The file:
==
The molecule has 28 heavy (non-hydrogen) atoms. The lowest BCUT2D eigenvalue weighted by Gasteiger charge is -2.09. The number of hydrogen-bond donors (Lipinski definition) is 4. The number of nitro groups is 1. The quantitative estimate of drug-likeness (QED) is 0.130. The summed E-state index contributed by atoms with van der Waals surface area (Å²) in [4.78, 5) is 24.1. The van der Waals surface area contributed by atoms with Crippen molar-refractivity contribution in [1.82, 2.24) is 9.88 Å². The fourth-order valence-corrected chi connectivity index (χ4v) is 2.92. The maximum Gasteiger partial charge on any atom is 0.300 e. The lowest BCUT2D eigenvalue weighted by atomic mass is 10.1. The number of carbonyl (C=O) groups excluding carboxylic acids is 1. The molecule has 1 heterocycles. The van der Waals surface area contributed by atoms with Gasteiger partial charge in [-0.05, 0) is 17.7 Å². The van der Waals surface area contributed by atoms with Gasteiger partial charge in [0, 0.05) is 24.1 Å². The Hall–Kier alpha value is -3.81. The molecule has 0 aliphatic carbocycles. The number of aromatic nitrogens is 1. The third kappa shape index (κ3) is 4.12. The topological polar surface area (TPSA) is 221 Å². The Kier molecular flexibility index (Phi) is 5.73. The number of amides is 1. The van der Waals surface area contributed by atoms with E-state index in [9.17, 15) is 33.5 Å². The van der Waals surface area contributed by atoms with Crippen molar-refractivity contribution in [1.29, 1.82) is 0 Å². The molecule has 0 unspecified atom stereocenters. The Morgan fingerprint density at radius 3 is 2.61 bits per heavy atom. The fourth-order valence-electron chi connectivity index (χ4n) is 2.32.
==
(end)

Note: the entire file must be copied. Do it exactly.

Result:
The molecule has 28 heavy (non-hydrogen) atoms. The lowest BCUT2D eigenvalue weighted by Gasteiger charge is -2.09. The number of hydrogen-bond donors (Lipinski definition) is 4. The number of nitro groups is 1. The quantitative estimate of drug-likeness (QED) is 0.130. The summed E-state index contributed by atoms with van der Waals surface area (Å²) in [4.78, 5) is 24.1. The van der Waals surface area contributed by atoms with Crippen molar-refractivity contribution in [1.82, 2.24) is 9.88 Å². The fourth-order valence-corrected chi connectivity index (χ4v) is 2.92. The maximum Gasteiger partial charge on any atom is 0.300 e. The lowest BCUT2D eigenvalue weighted by atomic mass is 10.1. The number of carbonyl (C=O) groups excluding carboxylic acids is 1. The molecule has 1 heterocycles. The van der Waals surface area contributed by atoms with Gasteiger partial charge in [-0.05, 0) is 17.7 Å². The van der Waals surface area contributed by atoms with Gasteiger partial charge in [0, 0.05) is 24.1 Å². The Hall–Kier alpha value is -3.81. The molecule has 0 aliphatic carbocycles. The number of aromatic nitrogens is 1. The third kappa shape index (κ3) is 4.12. The topological polar surface area (TPSA) is 221 Å². The Kier molecular flexibility index (Phi) is 5.73. The number of amides is 1. The van der Waals surface area contributed by atoms with E-state index in [9.17, 15) is 33.5 Å². The van der Waals surface area contributed by atoms with Crippen molar-refractivity contribution in [1.29, 1.82) is 0 Å². The molecule has 0 unspecified atom stereocenters. The Morgan fingerprint density at radius 3 is 2.61 bits per heavy atom. The fourth-order valence-electron chi connectivity index (χ4n) is 2.32.